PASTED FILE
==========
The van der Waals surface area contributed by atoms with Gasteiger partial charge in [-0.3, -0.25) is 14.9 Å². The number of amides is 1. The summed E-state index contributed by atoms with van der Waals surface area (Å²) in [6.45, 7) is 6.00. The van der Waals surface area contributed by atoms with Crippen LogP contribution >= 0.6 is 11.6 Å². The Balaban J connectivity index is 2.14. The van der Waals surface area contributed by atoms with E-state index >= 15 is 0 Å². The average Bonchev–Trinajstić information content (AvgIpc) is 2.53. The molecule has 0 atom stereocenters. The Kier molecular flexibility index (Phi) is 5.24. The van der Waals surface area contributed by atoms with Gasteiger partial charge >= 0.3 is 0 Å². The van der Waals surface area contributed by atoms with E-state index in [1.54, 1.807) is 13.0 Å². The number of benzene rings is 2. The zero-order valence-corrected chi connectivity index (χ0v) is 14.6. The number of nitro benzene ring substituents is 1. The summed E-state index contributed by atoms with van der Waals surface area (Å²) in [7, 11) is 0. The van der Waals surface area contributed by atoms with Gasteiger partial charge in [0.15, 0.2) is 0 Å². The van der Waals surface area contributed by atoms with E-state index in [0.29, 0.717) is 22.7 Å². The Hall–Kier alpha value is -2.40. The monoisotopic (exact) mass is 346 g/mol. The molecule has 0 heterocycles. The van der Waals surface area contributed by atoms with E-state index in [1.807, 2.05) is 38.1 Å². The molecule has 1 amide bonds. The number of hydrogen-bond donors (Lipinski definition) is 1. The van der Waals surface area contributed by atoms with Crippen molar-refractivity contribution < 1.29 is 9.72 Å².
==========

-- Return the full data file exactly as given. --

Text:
The van der Waals surface area contributed by atoms with Gasteiger partial charge in [-0.3, -0.25) is 14.9 Å². The number of amides is 1. The summed E-state index contributed by atoms with van der Waals surface area (Å²) in [6.45, 7) is 6.00. The van der Waals surface area contributed by atoms with Crippen LogP contribution >= 0.6 is 11.6 Å². The Balaban J connectivity index is 2.14. The van der Waals surface area contributed by atoms with E-state index >= 15 is 0 Å². The average Bonchev–Trinajstić information content (AvgIpc) is 2.53. The molecule has 0 atom stereocenters. The Kier molecular flexibility index (Phi) is 5.24. The van der Waals surface area contributed by atoms with Gasteiger partial charge >= 0.3 is 0 Å². The van der Waals surface area contributed by atoms with E-state index in [1.54, 1.807) is 13.0 Å². The number of benzene rings is 2. The zero-order valence-corrected chi connectivity index (χ0v) is 14.6. The number of nitro benzene ring substituents is 1. The summed E-state index contributed by atoms with van der Waals surface area (Å²) in [7, 11) is 0. The van der Waals surface area contributed by atoms with Gasteiger partial charge in [0.15, 0.2) is 0 Å². The van der Waals surface area contributed by atoms with E-state index in [0.29, 0.717) is 22.7 Å². The Hall–Kier alpha value is -2.40. The monoisotopic (exact) mass is 346 g/mol. The molecule has 0 heterocycles. The van der Waals surface area contributed by atoms with E-state index in [1.807, 2.05) is 38.1 Å². The molecule has 1 amide bonds. The number of hydrogen-bond donors (Lipinski definition) is 1. The van der Waals surface area contributed by atoms with Crippen molar-refractivity contribution < 1.29 is 9.72 Å².